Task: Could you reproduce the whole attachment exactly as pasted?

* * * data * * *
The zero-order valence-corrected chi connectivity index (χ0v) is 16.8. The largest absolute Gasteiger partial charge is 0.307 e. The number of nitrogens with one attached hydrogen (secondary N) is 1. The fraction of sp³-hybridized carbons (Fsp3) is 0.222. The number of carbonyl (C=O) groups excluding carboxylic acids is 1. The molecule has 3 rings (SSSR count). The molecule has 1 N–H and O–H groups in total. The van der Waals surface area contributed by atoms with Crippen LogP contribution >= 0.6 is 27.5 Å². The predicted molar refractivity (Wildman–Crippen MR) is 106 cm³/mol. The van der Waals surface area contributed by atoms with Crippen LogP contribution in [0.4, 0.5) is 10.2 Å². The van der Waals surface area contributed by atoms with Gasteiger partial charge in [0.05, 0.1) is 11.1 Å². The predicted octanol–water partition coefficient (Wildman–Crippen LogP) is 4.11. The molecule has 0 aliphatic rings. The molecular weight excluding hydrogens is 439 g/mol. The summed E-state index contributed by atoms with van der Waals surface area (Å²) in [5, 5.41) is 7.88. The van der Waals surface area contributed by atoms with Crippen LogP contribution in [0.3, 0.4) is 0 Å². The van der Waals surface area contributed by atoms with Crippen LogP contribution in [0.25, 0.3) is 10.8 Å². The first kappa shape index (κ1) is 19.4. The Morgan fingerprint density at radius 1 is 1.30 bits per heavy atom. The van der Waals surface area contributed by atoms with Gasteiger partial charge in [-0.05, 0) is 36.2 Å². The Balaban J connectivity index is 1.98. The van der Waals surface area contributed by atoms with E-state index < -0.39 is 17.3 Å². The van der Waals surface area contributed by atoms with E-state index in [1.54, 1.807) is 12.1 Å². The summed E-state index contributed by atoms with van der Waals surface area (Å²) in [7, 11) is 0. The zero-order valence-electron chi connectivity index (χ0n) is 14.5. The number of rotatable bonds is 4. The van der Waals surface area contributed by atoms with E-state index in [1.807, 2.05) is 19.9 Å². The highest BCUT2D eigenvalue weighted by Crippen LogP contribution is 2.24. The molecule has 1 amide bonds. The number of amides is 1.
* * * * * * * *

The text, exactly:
The zero-order valence-corrected chi connectivity index (χ0v) is 16.8. The largest absolute Gasteiger partial charge is 0.307 e. The number of nitrogens with one attached hydrogen (secondary N) is 1. The fraction of sp³-hybridized carbons (Fsp3) is 0.222. The number of carbonyl (C=O) groups excluding carboxylic acids is 1. The molecule has 3 rings (SSSR count). The molecule has 1 N–H and O–H groups in total. The van der Waals surface area contributed by atoms with Crippen LogP contribution >= 0.6 is 27.5 Å². The predicted molar refractivity (Wildman–Crippen MR) is 106 cm³/mol. The van der Waals surface area contributed by atoms with Crippen LogP contribution in [0.4, 0.5) is 10.2 Å². The van der Waals surface area contributed by atoms with Gasteiger partial charge in [0.05, 0.1) is 11.1 Å². The predicted octanol–water partition coefficient (Wildman–Crippen LogP) is 4.11. The molecule has 0 aliphatic rings. The molecular weight excluding hydrogens is 439 g/mol. The summed E-state index contributed by atoms with van der Waals surface area (Å²) in [5, 5.41) is 7.88. The van der Waals surface area contributed by atoms with Crippen LogP contribution in [0.3, 0.4) is 0 Å². The van der Waals surface area contributed by atoms with Crippen LogP contribution in [0.25, 0.3) is 10.8 Å². The first kappa shape index (κ1) is 19.4. The Morgan fingerprint density at radius 1 is 1.30 bits per heavy atom. The van der Waals surface area contributed by atoms with Gasteiger partial charge in [-0.05, 0) is 36.2 Å². The Balaban J connectivity index is 1.98. The van der Waals surface area contributed by atoms with E-state index < -0.39 is 17.3 Å². The van der Waals surface area contributed by atoms with E-state index in [1.54, 1.807) is 12.1 Å². The summed E-state index contributed by atoms with van der Waals surface area (Å²) in [7, 11) is 0. The zero-order valence-electron chi connectivity index (χ0n) is 14.5. The number of rotatable bonds is 4. The van der Waals surface area contributed by atoms with E-state index in [1.807, 2.05) is 19.9 Å². The highest BCUT2D eigenvalue weighted by Crippen LogP contribution is 2.24. The molecule has 1 amide bonds. The number of amides is 1.